A conversation with MBCT teacher Jill Roberts
In the first of our new series profiling our MBCT teachers, Jill Roberts tells us about her experience of being a mindfulness teacher with the OMC, her background in mental health settings in the NHS and what her own practice means to her.
How long have you been a mindfulness teacher for the Centre and what is your background?
I have been a teacher for the OMC since it started but began teaching MBCT classes in an NHS setting over fifteen years ago. My background is as a mental health nurse, and cognitive therapist. I have worked in mental health settings in the NHS in Oxford for over 30 years.
What do you think are the greatest benefits of learning mindfulness?
There are many benefits. We can all benefit from being more in the here and now, rather than getting very caught up in the past and future, as we so often do. Another important aspect of the teaching is developing more kindness and compassion, not only towards others but also for ourselves. The world – and life in general – seems to be getting more rigid, difficult and harsh in so many ways. Sometimes this can seem overwhelming. Developing a mindfulness practice can enable us to relate to the world and ourselves with more kindness and compassion. This can make us more resilient when life is challenging and difficult, as it can often be. Rather than viewing the fact that life is hard as evidence of our inability to cope, maybe we can work towards acknowledging that things are tough, while finding some steadiness in the midst of the storms.
“We can all benefit from being more in the here and now, rather than getting very caught up in the past and future, as we so often do.”
How do you support people to embed mindfulness into their lives?
The classes guide people through a range of formal and informal practices – so not only practising in different ways (sitting, lying down, yoga, walking etc) but also being more aware of being in the moment in their everyday lives. This means that people have the chance to try things out, and both explore and discuss how this is going. We not only have the opportunity to talk about this during the weekly classes, but also during a day of extended practice. This means there are lots of possibilities to work with whatever arises.
What would you say to people who may think mindfulness is not for them?
My initial (rather flippant) response is “that is fine, it is not for everyone”. I don’t see mindfulness as any kind of panacea, and do think that no single approach is right for every single person. A more serious response would be “why not give it a go?”. My experience has been that a degree of scepticism is a healthy place to come from when people start a class. Come along and see what you make of it. It could surprise you. At the very least I hope the classes are interesting. Sometimes people are worried the classes are going to be quite solemn and serious – and at times they are – but we often have an opportunity to laugh together as well.
Once people have been on a course, what’s the best way for them to maintain the momentum and continue their journey?
That is a very good question. Having completed the class it can be hard not to have the regular, weekly contact and support from the rest of the people in the room. As part of the final session we discuss this very issue altogether, and get ideas and suggestions from the OMC programme and from the participants themselves. We are fortunate in Oxford that there is a weekly sitting group – for people who have attended an 8 week class – at the OMC itself. This is run by a group of volunteers who have come to a class themselves. This a great opportunity for people to sit together and reconnect with their practice.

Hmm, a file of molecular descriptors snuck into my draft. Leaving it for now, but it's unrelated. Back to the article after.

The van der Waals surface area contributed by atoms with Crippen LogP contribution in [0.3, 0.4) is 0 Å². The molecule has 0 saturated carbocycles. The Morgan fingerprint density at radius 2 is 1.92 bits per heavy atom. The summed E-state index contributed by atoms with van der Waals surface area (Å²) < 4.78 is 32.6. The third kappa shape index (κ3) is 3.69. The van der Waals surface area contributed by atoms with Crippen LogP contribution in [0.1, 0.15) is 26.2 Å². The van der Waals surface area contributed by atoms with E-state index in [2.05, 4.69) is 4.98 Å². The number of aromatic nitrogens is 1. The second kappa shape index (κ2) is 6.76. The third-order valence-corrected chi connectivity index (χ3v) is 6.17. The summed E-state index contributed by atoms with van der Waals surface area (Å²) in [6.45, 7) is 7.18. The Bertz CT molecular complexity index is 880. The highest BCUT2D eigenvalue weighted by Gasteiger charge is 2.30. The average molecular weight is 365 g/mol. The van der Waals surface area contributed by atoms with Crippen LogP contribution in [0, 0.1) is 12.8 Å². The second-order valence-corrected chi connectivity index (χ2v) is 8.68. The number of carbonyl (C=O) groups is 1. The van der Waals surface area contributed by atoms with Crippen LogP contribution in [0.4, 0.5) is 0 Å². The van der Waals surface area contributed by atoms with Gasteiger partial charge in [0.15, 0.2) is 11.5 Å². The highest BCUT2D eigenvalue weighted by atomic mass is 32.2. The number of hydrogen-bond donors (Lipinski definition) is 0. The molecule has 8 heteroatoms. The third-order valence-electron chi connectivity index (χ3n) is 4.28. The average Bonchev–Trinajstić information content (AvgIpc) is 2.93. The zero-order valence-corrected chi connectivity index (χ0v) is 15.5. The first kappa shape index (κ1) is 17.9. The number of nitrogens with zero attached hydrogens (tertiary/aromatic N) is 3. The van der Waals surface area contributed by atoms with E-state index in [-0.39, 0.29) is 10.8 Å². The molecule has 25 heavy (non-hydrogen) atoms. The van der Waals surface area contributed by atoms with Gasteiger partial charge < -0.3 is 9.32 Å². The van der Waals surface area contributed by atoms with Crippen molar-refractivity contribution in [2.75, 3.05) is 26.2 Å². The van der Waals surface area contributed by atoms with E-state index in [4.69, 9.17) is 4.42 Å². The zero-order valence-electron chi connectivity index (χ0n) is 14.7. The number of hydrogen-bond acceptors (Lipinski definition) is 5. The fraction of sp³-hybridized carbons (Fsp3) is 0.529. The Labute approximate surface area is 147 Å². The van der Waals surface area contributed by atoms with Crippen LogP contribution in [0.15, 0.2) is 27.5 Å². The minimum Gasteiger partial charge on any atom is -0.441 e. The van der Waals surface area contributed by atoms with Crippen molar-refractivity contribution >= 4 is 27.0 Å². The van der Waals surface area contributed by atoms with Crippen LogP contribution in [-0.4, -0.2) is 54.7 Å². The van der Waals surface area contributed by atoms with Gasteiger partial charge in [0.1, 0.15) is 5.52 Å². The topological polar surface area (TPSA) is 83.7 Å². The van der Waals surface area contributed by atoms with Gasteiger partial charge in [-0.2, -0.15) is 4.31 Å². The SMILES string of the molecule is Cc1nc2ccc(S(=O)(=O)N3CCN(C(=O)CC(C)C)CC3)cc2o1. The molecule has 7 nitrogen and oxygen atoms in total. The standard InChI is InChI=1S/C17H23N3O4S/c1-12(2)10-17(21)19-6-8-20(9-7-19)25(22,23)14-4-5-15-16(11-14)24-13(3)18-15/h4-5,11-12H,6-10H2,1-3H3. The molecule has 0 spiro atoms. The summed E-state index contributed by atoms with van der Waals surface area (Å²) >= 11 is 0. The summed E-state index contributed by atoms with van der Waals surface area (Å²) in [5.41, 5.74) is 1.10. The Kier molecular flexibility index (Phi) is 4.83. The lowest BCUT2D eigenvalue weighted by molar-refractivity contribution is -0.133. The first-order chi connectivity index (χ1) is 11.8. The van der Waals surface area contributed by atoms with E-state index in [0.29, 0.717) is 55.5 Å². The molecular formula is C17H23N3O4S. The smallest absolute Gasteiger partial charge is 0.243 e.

It is worth considering how best to keep practice going both with other people and by oneself. It is also important to know that we can any of us begin – it always possible to start the practice, and just do it.
What do you like about teaching the course? What inspires you?
It is a real privilege to teach the classes. The eight week programme unfolds and is so well worked out – I love being able to trust the teaching that is embedded in classes. It feels very special to start out on the experience with a new class, and all begin together. For all of us it is the first time with this particular group of people. It is always exciting and interesting. It is also wonderful to see people developing and learning as we go through the classes. The feedback that we get tells us again and again that people find the classes transforming. I sometimes see people who have attended one of my classes if I am teaching one of the Thursday sitting groups, and it great to hear how they are doing.
What does your own mindfulness practice mean to you?
I feel very fortunate to have this practice in my life, although often it can be a challenge to sustain it. My teaching supports my personal practice and vice versa. I also feel very fortunate to be part of the Oxford Mindfulness Centre team, and to have connections with like-minded people, who believe in the importance of mindfulness teaching.
My practice brings me back to the here and now, and also helps me continue to work on being kinder to myself. The role of self-compassion in the practice is key. I have worked in mental health for a long time, and know there are dangers in being either overwhelmed by the distress of others, or becoming cynical about it. Mindfulness helps me hold a balance between these extremes, and stay steady in the middle – so that I can take care of myself, while continuing to do work I care about.
“Mindfulness helps me take care of myself, while continuing to do work I care about.”